Edo Fishing Rods
Edo Wazao have always been made from natural culms (stems) of bamboo and were first made in Edo (Tokyo) in the middle of the Edo period (1600-1868). By the end of this era, they had taken on their present-day form and can truly be called works of art. With the sea on their doorstep and some beautiful rivers, too, these rods were a crystallization of research into the needs of those who lived in Edo and loved to fish.
The history of Mino Yaki goes back some 1,300 years. The techniques of making a Sueki ware were introduced from Korea and then in the 10th century, an ash glaze called shirashi started to be used. This simply amounted to the glazing of the Sue ware with the glaze. It was about this time that the number of kilns increased and a production center for this ware became established.
Pieces representing the beginnings of Tokoname Yaki were made at the end of the Heian period (794-1185) and it is now counted among Japan's six old kilns. During the Heian period, Kyozuka urns were made in which to put Buddhist sutras before burial in the ground as a way of asking favors of the Buddha. During the Muromachi period (1392-1573), the pottery produced mainly tea bowls and other tea ceremony items as well as ikebana flower vases. Jars appeared in the middle of the Edo period (1600-1868) and normal household tableware started to be produced at the end of the Edo period alongside the prized tea ceremony pieces. Sanitary items such as drain-pipes, wash-hand basin and toilets, tiles and plant pots were added to the list of products in the Meiji period (1868-1912). Undoubtedly the vast range of products available today is the result of being a production center with plentiful supplies of good quality clay to hand, and because of the area's ability to change its line of main products in step with demand down through history.
The kiln set up by the feudal lord of the local Kuroda clan, in the 17th century at the beginning of the Edo period (1600-1868), was the first to be set up in Chikuzen in northern Kyushu. Large porcelain urns, jars and sake flasks were made under the name of Nakano yaki but in the middle of the 18th century, pottery was being produced under the name of Koishiwara Yaki.
Wakasa Agate Work
Wakasa now stands in present-day Fukui Prefecture. One of the old villages of Wakasa was called Onyu and it was this area that was served by the main shrine of the province. Back in the Nara period (710-794), a sea-faring people known as the Wanizoku, who made jade the object of their faith, came to the area and built what was called the Wani-kaido, a road in front of the shrine. Here they started making jade objects and Wakasa Meno Zaiku is said to have begun at this time.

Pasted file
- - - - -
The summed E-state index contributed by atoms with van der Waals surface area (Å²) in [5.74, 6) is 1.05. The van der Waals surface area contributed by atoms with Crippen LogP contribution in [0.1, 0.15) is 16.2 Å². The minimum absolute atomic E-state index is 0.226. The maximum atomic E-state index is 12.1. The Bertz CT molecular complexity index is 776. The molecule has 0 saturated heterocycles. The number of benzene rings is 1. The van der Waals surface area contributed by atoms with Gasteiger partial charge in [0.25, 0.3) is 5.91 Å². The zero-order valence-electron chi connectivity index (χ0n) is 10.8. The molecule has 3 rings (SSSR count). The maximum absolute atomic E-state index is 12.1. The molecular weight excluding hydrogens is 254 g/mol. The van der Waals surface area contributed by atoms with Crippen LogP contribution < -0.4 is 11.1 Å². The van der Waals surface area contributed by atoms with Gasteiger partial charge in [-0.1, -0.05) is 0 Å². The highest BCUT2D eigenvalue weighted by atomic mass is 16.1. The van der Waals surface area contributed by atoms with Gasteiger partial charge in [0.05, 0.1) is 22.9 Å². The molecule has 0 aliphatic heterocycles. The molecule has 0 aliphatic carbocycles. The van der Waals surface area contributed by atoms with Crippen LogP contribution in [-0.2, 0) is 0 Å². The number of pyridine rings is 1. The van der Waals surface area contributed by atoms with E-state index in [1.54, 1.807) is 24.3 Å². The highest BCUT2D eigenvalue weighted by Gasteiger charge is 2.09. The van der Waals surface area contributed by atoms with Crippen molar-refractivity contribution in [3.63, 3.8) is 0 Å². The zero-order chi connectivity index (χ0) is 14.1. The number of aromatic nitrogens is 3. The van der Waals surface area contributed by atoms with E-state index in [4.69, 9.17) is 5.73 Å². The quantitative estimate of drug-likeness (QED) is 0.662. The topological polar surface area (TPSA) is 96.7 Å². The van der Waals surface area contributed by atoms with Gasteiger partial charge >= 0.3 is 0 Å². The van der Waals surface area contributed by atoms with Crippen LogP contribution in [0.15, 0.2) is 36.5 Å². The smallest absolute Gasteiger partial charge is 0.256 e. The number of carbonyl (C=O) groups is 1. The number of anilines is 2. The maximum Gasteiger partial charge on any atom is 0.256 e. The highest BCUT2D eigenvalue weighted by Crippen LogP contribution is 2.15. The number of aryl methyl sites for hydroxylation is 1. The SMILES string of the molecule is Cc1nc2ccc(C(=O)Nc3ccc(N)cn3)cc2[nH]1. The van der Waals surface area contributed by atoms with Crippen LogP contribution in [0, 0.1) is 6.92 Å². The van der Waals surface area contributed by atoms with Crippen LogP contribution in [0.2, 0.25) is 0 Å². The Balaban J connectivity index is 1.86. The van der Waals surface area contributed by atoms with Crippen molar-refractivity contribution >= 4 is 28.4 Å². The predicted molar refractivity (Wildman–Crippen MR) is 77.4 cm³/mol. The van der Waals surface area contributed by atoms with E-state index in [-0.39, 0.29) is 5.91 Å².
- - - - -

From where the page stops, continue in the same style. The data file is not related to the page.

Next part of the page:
Nagoya Black Dyeing
At the beginning of the 17th century, the Owari clan controlled the area centered on present-day Nagoya. It was then that the Kosakai family--one of the families of retainers--was recognized as clan dyer by the Shogun, Tokugawa Ieyasu, and the making of clan flags and banners at this time led to the establishment of this craft.
Kawanabe Household Buddhist Altars
At the beginning of the Kamakura period (1185-1333) the Kawanabe area was noted for its connections with Buddhism. Kawanabe, a local powerful family who held sway over the southern part of what is now Kagoshima Prefecture, and the remains of Heike family, who were defeated at Dannoura, began holding memorial services and preaching the word of Buddha along a ravine of clear water in Kawanabe-cho.
Kyoto Buddhist Paraphernalia
It is conceivable that the various pieces of paraphernalia associated with Buddhism were first produced in Kyoto around the 8th century, when the monks Saichou and Kukai were exerting their influence on Heian Buddhism.
The origins of Imari Arita Yaki date back to the end of the 16th century when the Saga clan, which had been involved in Toyotomi Hideyoshi's campaigns in Korea, brought back the potter, Li Sanpei who discovered porcelain stone at Mount Arita Izumi, in northern Kyushu. The porcelain that was subsequently made there was the first to be produced anywhere in Japan and was originally called Imari Yaki, simply because it was shipped through the port of Imari.
This type of cloth dates back to the beginning of the 19th century, when a 12 year old girl called Inoue Den was inspired by a scrap of old material. Later, the Kurume clan in the south west of present day Fukuoka Prefecture promoted its production.
Yokaichi Banko Ware
Some 260 years ago there lived a wealthy merchant, Nunami Rozan. He was a knowledgeable exponent of tea and was interested in pottery. In fact, the name Banko-yaki or Banko ware originates from pieces he made himself. He stamped them with bankofueki, or literally "eternity, constancy", hoping they would be handed down through endless generations after he was gone.
Tokamachi Akashi Crepe
Towards the end of the 19th century a sample roll of summer-weight kimono cloth was brought back to Tokamachi from Nishijin in Kyoto. Work then began on adapting an existing local weave called Tokamachi sukiya with a view to producing something new. A great deal of effort was then put into developing and improving the ways of tightly twisting up weft threads, resulting in improvements to another existing cloth, yorisukiya.